Losing the Plot: (Civil War)

Maniza Naqvi Meanguy

Chapter One: The Little Coffee Shop

Chapter Two: The Hotel

Chapter 3: Dreaming Dulles

Stanley knew—Eileen would have him murdered. It was understandable. At another time he would have done the same. And the hours left to save her—someone who was life itself to him–were but a few. Madness—to have made so much of nothing—But Eileen would've and had. Eileen had been directed to find a problem. Eileen had done as she was told. Damned if the eager ambitious good soldier wouldn’t have done her job—reported success. No one on either side of the river ever admitted failure. And Eileen, when this was done, and as was the way, would move on. Up and on. Propelled by a sense of entitled good fortune. A higher calling another institution. Perhaps even a corner office and a view of the Potomac. Collateral damage would be the job left to be unearthed by researchers, decades from now—But there are no remedies, no reparations, no atonements for the loss of flesh and blood. Stanley would not be able to bear it. Not now. He would have to make it right.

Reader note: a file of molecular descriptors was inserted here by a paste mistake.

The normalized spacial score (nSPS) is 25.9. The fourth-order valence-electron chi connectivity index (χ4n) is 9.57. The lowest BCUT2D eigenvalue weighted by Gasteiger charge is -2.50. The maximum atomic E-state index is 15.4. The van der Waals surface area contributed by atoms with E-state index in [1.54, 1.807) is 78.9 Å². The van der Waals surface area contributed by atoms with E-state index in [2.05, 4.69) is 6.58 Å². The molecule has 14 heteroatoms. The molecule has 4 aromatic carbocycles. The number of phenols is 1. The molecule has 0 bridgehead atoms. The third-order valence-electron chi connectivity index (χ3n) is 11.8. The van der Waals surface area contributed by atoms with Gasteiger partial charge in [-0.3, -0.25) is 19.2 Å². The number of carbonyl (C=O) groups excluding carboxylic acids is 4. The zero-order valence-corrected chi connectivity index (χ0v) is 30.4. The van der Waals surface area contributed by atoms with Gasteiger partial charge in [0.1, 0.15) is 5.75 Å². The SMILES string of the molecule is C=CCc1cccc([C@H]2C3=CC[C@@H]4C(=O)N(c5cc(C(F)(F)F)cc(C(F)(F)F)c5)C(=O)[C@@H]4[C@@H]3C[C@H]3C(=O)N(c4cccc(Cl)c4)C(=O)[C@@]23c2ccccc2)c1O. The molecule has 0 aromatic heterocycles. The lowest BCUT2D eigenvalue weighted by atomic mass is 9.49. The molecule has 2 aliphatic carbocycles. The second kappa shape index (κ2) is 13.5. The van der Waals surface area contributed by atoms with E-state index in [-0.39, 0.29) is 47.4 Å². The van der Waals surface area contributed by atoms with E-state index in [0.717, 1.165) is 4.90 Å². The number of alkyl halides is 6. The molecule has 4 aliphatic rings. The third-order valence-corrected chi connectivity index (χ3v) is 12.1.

Eileen had gone back and returned now—on Labor Day weekend. Must have been something pressing to miss out on a long weekend and be here instead. Missing Memorial Day and this one, was not done often by Washingtonians. A tradition revered: of saluting warriors and nodding to workers punctuating the beginning and end of a short summer. He thought back to those weekends away—affairs, of shadows and shades of verandahs and spires—–and out there on the beach—sunshine–umbrellas, dolphins–children jumping waves and gathering Cape May diamonds scooping them into empty vanilla shake cups—The crowds on the Boardwalk—families strolling in packs, clans and tribes–—crew cuts—ray bans; breasts, bleached hair–and tanned thighs— the accents speaking lines of foreign lands—and those Mason-Dixon lines. Hard candy, fudge and Southern Fried- and stomping on chickens and frogs in arcades–The flag lowering ceremonies at sunset, his hand on his heart back then—choking with emotion and pride. God Bless America—my home sweet home! A long time ago–all that. Now an echo of whatever never came to be.

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